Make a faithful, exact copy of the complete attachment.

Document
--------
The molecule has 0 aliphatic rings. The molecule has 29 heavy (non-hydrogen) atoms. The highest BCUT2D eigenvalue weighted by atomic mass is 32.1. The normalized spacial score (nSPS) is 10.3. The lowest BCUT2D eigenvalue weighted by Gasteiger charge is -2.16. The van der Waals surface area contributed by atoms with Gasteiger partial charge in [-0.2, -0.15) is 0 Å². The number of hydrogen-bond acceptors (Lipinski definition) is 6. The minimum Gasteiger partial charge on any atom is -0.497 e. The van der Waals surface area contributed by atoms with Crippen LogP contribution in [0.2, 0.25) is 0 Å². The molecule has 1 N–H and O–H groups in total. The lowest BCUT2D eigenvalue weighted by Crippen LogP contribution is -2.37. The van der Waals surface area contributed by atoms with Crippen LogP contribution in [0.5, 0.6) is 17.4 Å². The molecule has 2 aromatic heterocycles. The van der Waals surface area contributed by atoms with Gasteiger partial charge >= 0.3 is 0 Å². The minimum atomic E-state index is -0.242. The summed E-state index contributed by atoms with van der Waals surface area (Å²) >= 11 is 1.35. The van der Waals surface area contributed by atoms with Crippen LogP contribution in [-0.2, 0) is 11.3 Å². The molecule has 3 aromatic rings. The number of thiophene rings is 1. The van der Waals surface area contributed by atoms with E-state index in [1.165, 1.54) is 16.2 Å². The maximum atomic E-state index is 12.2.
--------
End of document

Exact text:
The molecule has 0 aliphatic rings. The molecule has 29 heavy (non-hydrogen) atoms. The highest BCUT2D eigenvalue weighted by atomic mass is 32.1. The normalized spacial score (nSPS) is 10.3. The lowest BCUT2D eigenvalue weighted by Gasteiger charge is -2.16. The van der Waals surface area contributed by atoms with Gasteiger partial charge in [-0.2, -0.15) is 0 Å². The number of hydrogen-bond acceptors (Lipinski definition) is 6. The minimum Gasteiger partial charge on any atom is -0.497 e. The van der Waals surface area contributed by atoms with Crippen LogP contribution in [0.2, 0.25) is 0 Å². The molecule has 1 N–H and O–H groups in total. The lowest BCUT2D eigenvalue weighted by Crippen LogP contribution is -2.37. The van der Waals surface area contributed by atoms with Crippen LogP contribution in [0.5, 0.6) is 17.4 Å². The molecule has 2 aromatic heterocycles. The van der Waals surface area contributed by atoms with Gasteiger partial charge >= 0.3 is 0 Å². The minimum atomic E-state index is -0.242. The summed E-state index contributed by atoms with van der Waals surface area (Å²) >= 11 is 1.35. The van der Waals surface area contributed by atoms with Crippen LogP contribution in [-0.2, 0) is 11.3 Å². The molecule has 3 aromatic rings. The number of thiophene rings is 1. The van der Waals surface area contributed by atoms with E-state index in [1.165, 1.54) is 16.2 Å². The maximum atomic E-state index is 12.2.